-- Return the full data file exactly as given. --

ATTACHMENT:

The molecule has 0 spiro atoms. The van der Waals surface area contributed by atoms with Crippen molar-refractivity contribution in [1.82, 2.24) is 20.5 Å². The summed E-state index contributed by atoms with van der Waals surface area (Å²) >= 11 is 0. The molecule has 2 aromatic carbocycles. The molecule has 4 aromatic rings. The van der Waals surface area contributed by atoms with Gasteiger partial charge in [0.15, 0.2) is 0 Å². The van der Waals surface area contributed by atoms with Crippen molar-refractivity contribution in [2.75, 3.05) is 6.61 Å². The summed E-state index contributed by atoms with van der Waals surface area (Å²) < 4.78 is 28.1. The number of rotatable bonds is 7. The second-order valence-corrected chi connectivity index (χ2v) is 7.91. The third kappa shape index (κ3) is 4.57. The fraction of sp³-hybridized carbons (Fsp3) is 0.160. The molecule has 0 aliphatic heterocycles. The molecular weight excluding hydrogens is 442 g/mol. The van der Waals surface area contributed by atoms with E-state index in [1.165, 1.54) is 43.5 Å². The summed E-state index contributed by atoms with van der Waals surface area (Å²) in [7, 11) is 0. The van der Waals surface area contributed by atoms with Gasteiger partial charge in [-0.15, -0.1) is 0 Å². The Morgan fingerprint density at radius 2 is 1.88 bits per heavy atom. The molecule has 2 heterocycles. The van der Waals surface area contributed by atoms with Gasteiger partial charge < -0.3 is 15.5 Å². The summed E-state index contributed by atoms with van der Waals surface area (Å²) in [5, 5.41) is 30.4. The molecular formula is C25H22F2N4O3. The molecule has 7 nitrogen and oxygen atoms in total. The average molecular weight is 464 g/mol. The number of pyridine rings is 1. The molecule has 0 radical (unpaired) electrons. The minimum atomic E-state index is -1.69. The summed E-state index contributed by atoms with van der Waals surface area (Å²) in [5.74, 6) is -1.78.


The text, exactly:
The molecule has 0 spiro atoms. The van der Waals surface area contributed by atoms with Crippen molar-refractivity contribution in [1.82, 2.24) is 20.5 Å². The summed E-state index contributed by atoms with van der Waals surface area (Å²) >= 11 is 0. The molecule has 2 aromatic carbocycles. The molecule has 4 aromatic rings. The van der Waals surface area contributed by atoms with Gasteiger partial charge in [0.15, 0.2) is 0 Å². The van der Waals surface area contributed by atoms with Crippen molar-refractivity contribution in [2.75, 3.05) is 6.61 Å². The summed E-state index contributed by atoms with van der Waals surface area (Å²) < 4.78 is 28.1. The number of rotatable bonds is 7. The second-order valence-corrected chi connectivity index (χ2v) is 7.91. The third kappa shape index (κ3) is 4.57. The fraction of sp³-hybridized carbons (Fsp3) is 0.160. The molecule has 0 aliphatic heterocycles. The molecular weight excluding hydrogens is 442 g/mol. The van der Waals surface area contributed by atoms with E-state index in [1.165, 1.54) is 43.5 Å². The summed E-state index contributed by atoms with van der Waals surface area (Å²) in [7, 11) is 0. The van der Waals surface area contributed by atoms with Gasteiger partial charge in [-0.15, -0.1) is 0 Å². The Morgan fingerprint density at radius 2 is 1.88 bits per heavy atom. The molecule has 2 heterocycles. The van der Waals surface area contributed by atoms with Gasteiger partial charge < -0.3 is 15.5 Å². The summed E-state index contributed by atoms with van der Waals surface area (Å²) in [5, 5.41) is 30.4. The molecular formula is C25H22F2N4O3. The molecule has 7 nitrogen and oxygen atoms in total. The average molecular weight is 464 g/mol. The number of pyridine rings is 1. The molecule has 0 radical (unpaired) electrons. The minimum atomic E-state index is -1.69. The summed E-state index contributed by atoms with van der Waals surface area (Å²) in [5.74, 6) is -1.78.